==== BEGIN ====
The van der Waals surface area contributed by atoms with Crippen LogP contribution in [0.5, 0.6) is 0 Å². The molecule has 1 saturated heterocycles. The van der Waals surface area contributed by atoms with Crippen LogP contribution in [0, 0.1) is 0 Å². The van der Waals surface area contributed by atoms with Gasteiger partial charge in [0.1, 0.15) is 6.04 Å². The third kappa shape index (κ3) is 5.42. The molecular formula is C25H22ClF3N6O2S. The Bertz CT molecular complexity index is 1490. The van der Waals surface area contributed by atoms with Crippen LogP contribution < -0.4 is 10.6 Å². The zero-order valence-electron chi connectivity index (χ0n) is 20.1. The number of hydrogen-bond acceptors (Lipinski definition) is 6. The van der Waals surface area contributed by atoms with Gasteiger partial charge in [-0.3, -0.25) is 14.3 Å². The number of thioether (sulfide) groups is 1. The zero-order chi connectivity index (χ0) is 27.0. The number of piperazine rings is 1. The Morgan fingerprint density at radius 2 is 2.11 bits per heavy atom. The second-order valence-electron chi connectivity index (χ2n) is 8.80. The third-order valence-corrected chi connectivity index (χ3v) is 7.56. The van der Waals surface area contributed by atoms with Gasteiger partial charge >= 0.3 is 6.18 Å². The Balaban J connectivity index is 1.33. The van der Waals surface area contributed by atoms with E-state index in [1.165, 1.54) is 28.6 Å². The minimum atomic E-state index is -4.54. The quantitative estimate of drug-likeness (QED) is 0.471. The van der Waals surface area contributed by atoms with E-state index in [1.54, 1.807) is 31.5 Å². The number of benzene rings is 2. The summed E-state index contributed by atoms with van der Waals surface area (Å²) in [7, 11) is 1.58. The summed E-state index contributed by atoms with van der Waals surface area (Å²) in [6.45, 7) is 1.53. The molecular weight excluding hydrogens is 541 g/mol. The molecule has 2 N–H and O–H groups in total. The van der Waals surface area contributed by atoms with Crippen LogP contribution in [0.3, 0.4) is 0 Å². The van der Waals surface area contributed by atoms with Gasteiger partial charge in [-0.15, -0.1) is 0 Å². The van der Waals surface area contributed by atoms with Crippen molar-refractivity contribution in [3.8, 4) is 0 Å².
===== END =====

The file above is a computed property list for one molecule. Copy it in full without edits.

The van der Waals surface area contributed by atoms with Crippen LogP contribution in [0.5, 0.6) is 0 Å². The molecule has 1 saturated heterocycles. The van der Waals surface area contributed by atoms with Crippen LogP contribution in [0, 0.1) is 0 Å². The van der Waals surface area contributed by atoms with Gasteiger partial charge in [0.1, 0.15) is 6.04 Å². The third kappa shape index (κ3) is 5.42. The molecular formula is C25H22ClF3N6O2S. The Bertz CT molecular complexity index is 1490. The van der Waals surface area contributed by atoms with Crippen LogP contribution < -0.4 is 10.6 Å². The zero-order valence-electron chi connectivity index (χ0n) is 20.1. The number of hydrogen-bond acceptors (Lipinski definition) is 6. The van der Waals surface area contributed by atoms with Gasteiger partial charge in [-0.3, -0.25) is 14.3 Å². The number of thioether (sulfide) groups is 1. The zero-order chi connectivity index (χ0) is 27.0. The number of piperazine rings is 1. The Morgan fingerprint density at radius 2 is 2.11 bits per heavy atom. The second-order valence-electron chi connectivity index (χ2n) is 8.80. The third-order valence-corrected chi connectivity index (χ3v) is 7.56. The van der Waals surface area contributed by atoms with Gasteiger partial charge >= 0.3 is 6.18 Å². The Balaban J connectivity index is 1.33. The van der Waals surface area contributed by atoms with E-state index in [1.165, 1.54) is 28.6 Å². The minimum atomic E-state index is -4.54. The quantitative estimate of drug-likeness (QED) is 0.471. The van der Waals surface area contributed by atoms with E-state index in [1.54, 1.807) is 31.5 Å². The number of benzene rings is 2. The summed E-state index contributed by atoms with van der Waals surface area (Å²) in [7, 11) is 1.58. The summed E-state index contributed by atoms with van der Waals surface area (Å²) in [6.45, 7) is 1.53. The molecular weight excluding hydrogens is 541 g/mol. The molecule has 2 N–H and O–H groups in total. The van der Waals surface area contributed by atoms with Crippen LogP contribution in [0.3, 0.4) is 0 Å². The van der Waals surface area contributed by atoms with Gasteiger partial charge in [-0.15, -0.1) is 0 Å². The van der Waals surface area contributed by atoms with Crippen molar-refractivity contribution in [3.8, 4) is 0 Å².